Drowning postponed: Great News for Small Islands

It’s that time of year again.  Just as the cuckoo is the harbinger of Spring, so the annual alarmist announcements in November are the harbingers of the next UN Climate Conference (and frequently — and ironically — of a harsh winter as well).  This is the chance for the alarmist community to raise the stakes, and pressure the politicians into ever more expensive, improbable and futile policy measures.  This year the UN Conference is in Cancun, Mexico.  I made Poznan in 2008, but I missed out on Copenhagen last year (I was in the Galapagos, seeing sea level rise — or the lack of it — first hand).  I shall be flying out to Cancun on Sunday.

We’ve had the recent Met Office study threatening a four degree temperature rise by the end of the century.  And today we have AOSIS (the Alliance of Small Island States) demanding an “Insurance Fund”, and declaring that they face extinction and inundation from the threat of climate change.

There are several points to make here.  The first is that the public has been so brain-washed by the Climate Change Lobby, and the media, that they believe that alarming sea-level rise is here and now.  It’s not.  This is all about the projections of computer models suggesting that global temperatures will rise, and the inference that melting ice may therefore affect sea level.  But it’s simply a projection based on a computer model — which I call the “Nintendo Games” approach to climate prediction.

Out there in the real world, sea level rise is so slow (and so much affected by a wide range of factors, including tides, topography, underlying tectonic plate movement, centrifugal effects and so on), that it is quite difficult to measure at all, but the best estimates suggest a figure of around six or seven inches a century — and this rate has been virtually unchanged for several hundred years.  If anything, it seems to be slowing.  Increasing sea level rise is a prediction not based on observation.

As with so much alarmism, fears of sea level rise can be dispelled by looking at history and context.  About 10,000 years ago the earth moved out of a severe glaciation and into the current interglacial.  At that time, sea level rose rapidly by hundreds of feet (creating the English Channel and separating the UK from the Continent).  The story of the last ten thousand years is one of steadily slowing sea level rise, and the current very slow rise is probably driven mostly by long-term thermal expansion, not ice melt.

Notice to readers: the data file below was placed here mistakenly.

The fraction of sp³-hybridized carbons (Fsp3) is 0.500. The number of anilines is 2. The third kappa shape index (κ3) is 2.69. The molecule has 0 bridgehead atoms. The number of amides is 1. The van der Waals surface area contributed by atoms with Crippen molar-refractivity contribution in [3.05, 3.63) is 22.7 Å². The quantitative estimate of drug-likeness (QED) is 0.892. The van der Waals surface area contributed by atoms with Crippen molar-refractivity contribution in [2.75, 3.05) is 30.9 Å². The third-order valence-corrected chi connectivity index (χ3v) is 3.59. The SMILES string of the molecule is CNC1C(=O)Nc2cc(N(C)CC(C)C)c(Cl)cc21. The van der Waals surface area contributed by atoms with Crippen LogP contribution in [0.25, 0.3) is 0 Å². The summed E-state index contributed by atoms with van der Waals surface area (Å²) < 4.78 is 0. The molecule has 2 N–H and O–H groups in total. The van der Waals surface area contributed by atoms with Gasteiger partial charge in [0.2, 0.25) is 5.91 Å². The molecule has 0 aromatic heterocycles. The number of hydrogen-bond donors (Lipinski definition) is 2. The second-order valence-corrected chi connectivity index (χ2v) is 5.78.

Not only is sea level close to static — so is total global ice mass.  90% of the earth’s ice is in the Antarctic, and while the ice fields melt a little at the edges, more snow falls and consolidates inland.  Counter-intuitively, a slight rise in global temperature may actually increase ice mass, since it tends to increase precipitation and snow-fall in the Antarctic.

Thirdly, isn’t it an odd coincidence that after all that sea level rise, there are still so many islands around the world just a few feet above the current sea level?  Are we to assume that 10,000 years ago, all these islands were exactly the same height, around 500 feet above sea level, and that it’s just coincidental that today’s sea level has almost (but not quite) inundated them?

One of Charles Darwin’s remarkable aperçus (overshadowed, of course, by his monumental work on evolution) was the realisation that coral atolls grow. And they can grow fast enough to cope with the relatively rapid sea level rise at the start of our current interglacial.  That’s why so many islands are now — and have always been — just a few feet above sea level , even though sea level changes dramatically over time.

So the Maldives and Tuvalu are not about to disappear (recent studies suggest that relative sea level around these islands is broadly static).  They can stop worrying.

Call me a cynic if you will, but I wonder whether AOSIS is stepping up the rhetoric, and the demands for funding, because they are genuinely concerned — or is it because they’ve seen the writing on the wall, they know that the Great Climate Scare is falling apart, and they’re desperate to cash in while the Western World still clings to its collective guilt?

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3 Responses to Drowning postponed: Great News for Small Islands

  1. Edward Green says:

    Does this mean we will always have to tolerate the existence of Grimsby? Damn!

  2. Ian Hannah says:

    Too bad that, 10,000 years ago, they had not banned car exhaust and coal-fired power stations. If they had they would not have experienced ‘global warming’ and the glaciers would not have melted!

    This is as logical as the twaddle emanating fro the mouths of the warming alarmists!

  3. The analysis of the facts (as presented here by Roger), is surely how world media and other commentators should approach such issues? He has taken into account the full complexity and range of factors involved, whilst also indicating where a particular detail is uncertain.

    In real-life, events such as changing temperatures and tide levels etc, cannot be predicted. Only general trends can sometimes be observed, with data of this type.

    I’m sure that Roger will state the case in full, for our rational side of the debate on climate issues at Cancun. Indeed, the so-called “climate sceptics” have gradually been vindicated as “climate realists”.

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